After giving up a second-inning home run to Curtis Granderson that gave the Yankees a 4-0 lead, Cleveland pitcher Fausto Carmona plunks Mark Teixeira in the back with the very next pitch—enraging Teixeira and clearing the benches, although no punches are thrown. The intensity of the moment peaks when both managers—Cleveland’s Manny Acta and the Yankees’ Joe Girardi—get into a brief, heated nose-to-nose shouting match.

The A’s, trailing 5-3 at Chicago against the White Sox, are an out away from loising their 11th straight game when the next six batters reach base safely, highlighted by a two-run double by Scott Sizemore to cap a four-run rally and win the game, 7-5.

Saturday, June 11
Toronto benchwarmer Mike McCoy relieves an exhausted Blue Jay bullpen and pitches the ninth inning against Boston—and retires the side in order. Of course, McCoy’s effort may not be as impressive as it seems; the Red Sox were already up, 16-4, and were likely just trying to get the game over with.

Lincecum, in his second start of the week, is clearly out of whack—throwing more balls than strikes and allowing a career-high seven runs in four innings during the Giants’ 10-2 loss to Cincinnati.

Sunday, June 12
Minnesota pitcher Francisco Liriano, who threw a no-hitter at Chicago on May 3, nearly gets his second no-no of the year at Target Field against Texas—but after waiting out a 30-minute, five-run rally by his teammates to take a commanding 6-0 lead, he gives up a leadoff single to Adrian Beltre. Liriano finishes the day throwing eight innings, allowing a run on two hits.

Kansas City pitcher Vin Mazzaro, who just four weeks earlier participated in one of the worst pitching performances in major league history when he allowed 14 runs in barely two innings of relief work, shuts down the Angels for seven innings at Anaheim in his second start since being recalled from the minors.

Is the Chief Vulnerable at Third?
We look at some of the outrageous major league records out there and think, “that’ll never be broken.” One such mark that always hits the top of our list is Owen “Chief” Wilson’s 36 triples in 1912. Who can possibly bust out that many three-baggers in a year these days? Well, don’t count out Jose Reyes. The New York Met shortstop cracked his 11th triple of the year this past week, and is on pace for a season total of 28. It’s still shy of Wilson’s record—but it’s close. That in itself would be an achievement. (Only seven players in the modern era have hit as many as 25—the last being Kiki Cuyler way back in 1925.)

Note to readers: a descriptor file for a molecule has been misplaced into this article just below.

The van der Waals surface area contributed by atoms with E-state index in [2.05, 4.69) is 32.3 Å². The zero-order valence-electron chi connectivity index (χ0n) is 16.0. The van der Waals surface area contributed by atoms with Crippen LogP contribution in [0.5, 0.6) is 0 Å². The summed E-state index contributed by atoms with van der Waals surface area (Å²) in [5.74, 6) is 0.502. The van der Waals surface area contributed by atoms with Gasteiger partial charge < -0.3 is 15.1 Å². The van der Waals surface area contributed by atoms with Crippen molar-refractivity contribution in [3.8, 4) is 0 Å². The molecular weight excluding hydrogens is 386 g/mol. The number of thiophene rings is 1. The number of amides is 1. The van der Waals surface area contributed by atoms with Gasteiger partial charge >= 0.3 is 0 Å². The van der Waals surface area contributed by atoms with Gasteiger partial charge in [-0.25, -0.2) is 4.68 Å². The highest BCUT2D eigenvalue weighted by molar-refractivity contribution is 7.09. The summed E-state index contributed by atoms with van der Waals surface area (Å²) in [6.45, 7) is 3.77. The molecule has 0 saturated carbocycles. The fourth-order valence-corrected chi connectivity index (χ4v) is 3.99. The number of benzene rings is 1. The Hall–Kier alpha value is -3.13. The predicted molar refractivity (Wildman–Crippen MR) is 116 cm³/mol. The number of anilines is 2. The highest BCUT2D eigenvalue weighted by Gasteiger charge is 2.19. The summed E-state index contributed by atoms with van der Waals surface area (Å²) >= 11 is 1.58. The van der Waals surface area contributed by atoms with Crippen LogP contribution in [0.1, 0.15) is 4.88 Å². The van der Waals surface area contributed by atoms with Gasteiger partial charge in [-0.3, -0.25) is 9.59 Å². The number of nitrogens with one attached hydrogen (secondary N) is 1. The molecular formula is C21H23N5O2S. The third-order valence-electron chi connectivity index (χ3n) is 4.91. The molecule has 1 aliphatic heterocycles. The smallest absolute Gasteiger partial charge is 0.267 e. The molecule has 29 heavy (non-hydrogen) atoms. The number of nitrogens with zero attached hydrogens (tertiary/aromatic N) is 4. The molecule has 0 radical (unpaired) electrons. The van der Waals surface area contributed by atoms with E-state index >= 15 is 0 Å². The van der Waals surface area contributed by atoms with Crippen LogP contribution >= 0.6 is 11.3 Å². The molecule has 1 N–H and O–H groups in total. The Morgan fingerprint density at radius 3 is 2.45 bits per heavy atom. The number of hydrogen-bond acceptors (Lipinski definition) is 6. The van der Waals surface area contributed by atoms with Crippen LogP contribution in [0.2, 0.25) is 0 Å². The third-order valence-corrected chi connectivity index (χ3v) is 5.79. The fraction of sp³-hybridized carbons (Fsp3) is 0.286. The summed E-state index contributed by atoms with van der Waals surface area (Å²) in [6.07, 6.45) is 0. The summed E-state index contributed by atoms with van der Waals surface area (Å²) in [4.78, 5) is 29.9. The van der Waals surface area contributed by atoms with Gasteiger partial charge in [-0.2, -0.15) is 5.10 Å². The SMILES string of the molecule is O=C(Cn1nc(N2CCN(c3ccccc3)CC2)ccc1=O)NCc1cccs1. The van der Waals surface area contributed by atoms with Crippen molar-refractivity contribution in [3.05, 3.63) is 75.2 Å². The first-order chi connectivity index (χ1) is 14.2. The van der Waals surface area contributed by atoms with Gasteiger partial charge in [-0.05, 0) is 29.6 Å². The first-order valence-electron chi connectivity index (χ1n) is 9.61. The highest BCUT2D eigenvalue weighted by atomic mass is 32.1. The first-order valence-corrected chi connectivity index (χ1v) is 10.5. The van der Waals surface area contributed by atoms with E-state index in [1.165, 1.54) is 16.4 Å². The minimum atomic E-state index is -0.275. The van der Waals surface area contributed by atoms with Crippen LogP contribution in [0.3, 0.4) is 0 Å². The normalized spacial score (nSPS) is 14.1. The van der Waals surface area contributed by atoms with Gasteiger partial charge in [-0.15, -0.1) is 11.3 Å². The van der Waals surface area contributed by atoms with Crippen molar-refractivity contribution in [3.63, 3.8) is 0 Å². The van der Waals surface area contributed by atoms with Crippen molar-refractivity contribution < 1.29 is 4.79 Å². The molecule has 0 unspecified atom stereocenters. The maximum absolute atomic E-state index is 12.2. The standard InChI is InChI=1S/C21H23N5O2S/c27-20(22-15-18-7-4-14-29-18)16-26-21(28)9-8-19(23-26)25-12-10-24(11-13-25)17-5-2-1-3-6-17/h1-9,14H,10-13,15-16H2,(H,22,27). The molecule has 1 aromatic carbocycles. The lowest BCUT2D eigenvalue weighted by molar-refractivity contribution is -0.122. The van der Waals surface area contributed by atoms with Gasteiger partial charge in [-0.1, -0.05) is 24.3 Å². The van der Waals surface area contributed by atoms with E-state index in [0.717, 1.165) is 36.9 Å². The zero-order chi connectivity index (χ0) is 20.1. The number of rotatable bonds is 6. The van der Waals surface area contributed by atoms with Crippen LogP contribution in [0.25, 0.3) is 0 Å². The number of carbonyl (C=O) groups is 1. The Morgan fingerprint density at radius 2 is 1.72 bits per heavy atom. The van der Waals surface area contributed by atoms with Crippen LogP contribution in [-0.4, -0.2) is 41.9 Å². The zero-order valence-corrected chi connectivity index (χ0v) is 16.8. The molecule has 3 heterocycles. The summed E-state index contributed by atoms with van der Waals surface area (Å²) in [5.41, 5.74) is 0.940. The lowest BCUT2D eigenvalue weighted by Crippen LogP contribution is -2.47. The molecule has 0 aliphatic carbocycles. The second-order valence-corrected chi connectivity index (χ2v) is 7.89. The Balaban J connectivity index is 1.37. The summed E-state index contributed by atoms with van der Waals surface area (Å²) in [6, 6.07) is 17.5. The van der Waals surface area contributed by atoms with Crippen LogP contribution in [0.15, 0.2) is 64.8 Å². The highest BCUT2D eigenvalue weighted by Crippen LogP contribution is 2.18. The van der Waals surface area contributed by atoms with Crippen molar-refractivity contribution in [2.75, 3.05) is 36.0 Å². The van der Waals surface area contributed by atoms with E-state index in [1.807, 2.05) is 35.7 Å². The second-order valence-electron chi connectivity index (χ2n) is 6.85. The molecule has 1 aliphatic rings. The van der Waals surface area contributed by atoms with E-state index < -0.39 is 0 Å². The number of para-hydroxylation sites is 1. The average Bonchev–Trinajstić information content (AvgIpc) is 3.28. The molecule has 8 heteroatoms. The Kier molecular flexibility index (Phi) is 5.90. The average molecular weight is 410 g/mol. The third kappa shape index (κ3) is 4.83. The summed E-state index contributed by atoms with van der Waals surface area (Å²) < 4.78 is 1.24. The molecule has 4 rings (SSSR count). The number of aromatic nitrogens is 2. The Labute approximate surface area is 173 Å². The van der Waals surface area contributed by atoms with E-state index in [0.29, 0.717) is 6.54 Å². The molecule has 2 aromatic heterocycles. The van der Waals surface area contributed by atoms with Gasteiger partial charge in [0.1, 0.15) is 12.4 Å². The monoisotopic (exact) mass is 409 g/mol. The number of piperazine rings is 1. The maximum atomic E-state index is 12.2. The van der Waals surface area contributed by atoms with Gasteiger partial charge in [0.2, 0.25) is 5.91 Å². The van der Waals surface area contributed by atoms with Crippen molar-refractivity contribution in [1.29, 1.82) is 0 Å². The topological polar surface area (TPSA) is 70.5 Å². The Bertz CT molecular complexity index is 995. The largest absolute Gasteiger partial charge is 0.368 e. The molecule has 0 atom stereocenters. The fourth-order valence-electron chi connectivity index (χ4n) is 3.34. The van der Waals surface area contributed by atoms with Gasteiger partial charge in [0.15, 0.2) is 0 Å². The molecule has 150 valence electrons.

Remember Me?
Lance Berkman, now with the St. Louis Cardinals, is hitting .480 (12-for-25) this year against his former mates in Houston, with five home runs and 12 RBIs.

A Star is Born
It’s been exactly a year since Mike Stanton’s debut for the Florida Marlins, which means he’s played roughly a full season’s worth of games. What does that add up to? A .260 average, 37 homers and 97 RBIs in 159 games. He’s still only 21 years old—and he’s for real, folks.

Why Have Better When You Can Have Best?
Some are saying that Craig Kimbrel’s days as the Atlanta Braves’ closer are numbered, a somewhat puzzling statement considering that he’s collected more saves (18) before the All-Star break than any National League rookie in history. The argument against Kimbrel in the ninth is tied to second-year reliever Jonny Venters, who’s 4-0 with a 0.44 ERA and 14 holds this season. (Venters was given the ninth inning on Sunday and closed out the Houston Astros, so perhaps the Braves are feeling the same way.)

Ian Kinsler of the Texas Rangers: A .333 average in 32 home games—and a .123 mark in 30 games on the road.

He Said What?
MLB Network analyst Peter Gammons on Chicago’s Wrigley Field: “They have to make that ballpark livable. It’s a dump, Wrigley Field. They’re going to have to spend $200-and-something million on re-renovating Wrigley Field, do what the Boston owners did with Fenway Park.”

Now Playing at TGG
Ed Attanasio’s interview with Freddy Schmidt, the oldest living ex-St. Louis Cardinal, can now be seen in the They Were There section. Freddy talks about his experiences with Branch Rickey, Jackie Robinson and his infamous racist foil Ben Chapman, and his two World Series rings—and why he's lost one of them.

All Things Being Equal: Our Picks For 2011
TGG's Eric Gouldsberry and Ed Attanasio give their picks for the best and worst of the upcoming regular season in our annual preview of MLB. Check it out now in our Opinions section.

TGG Goes to CafePress
We’ve always gotten raves for how we look at This Great Game, and now you can own a piece of the brand. We’ve opened a page at the popular CafePress site, with apparel, mugs, clocks and other items dressed in the TGG brand now available. We don’t just throw the logo and be done with it, adding in some fun baseball trivia. We even have a boy brief for the ladies that says on the backside: “If baseball is on your mind at this point, we’re just what you need.” Now you can show the world that you’re a baseball expert...and you’ll look good, too. Check it out now!

The Comebacker’s Greatest Hits
Click here to look at the TGG Comebacker archive going back to the start of the 2007 season.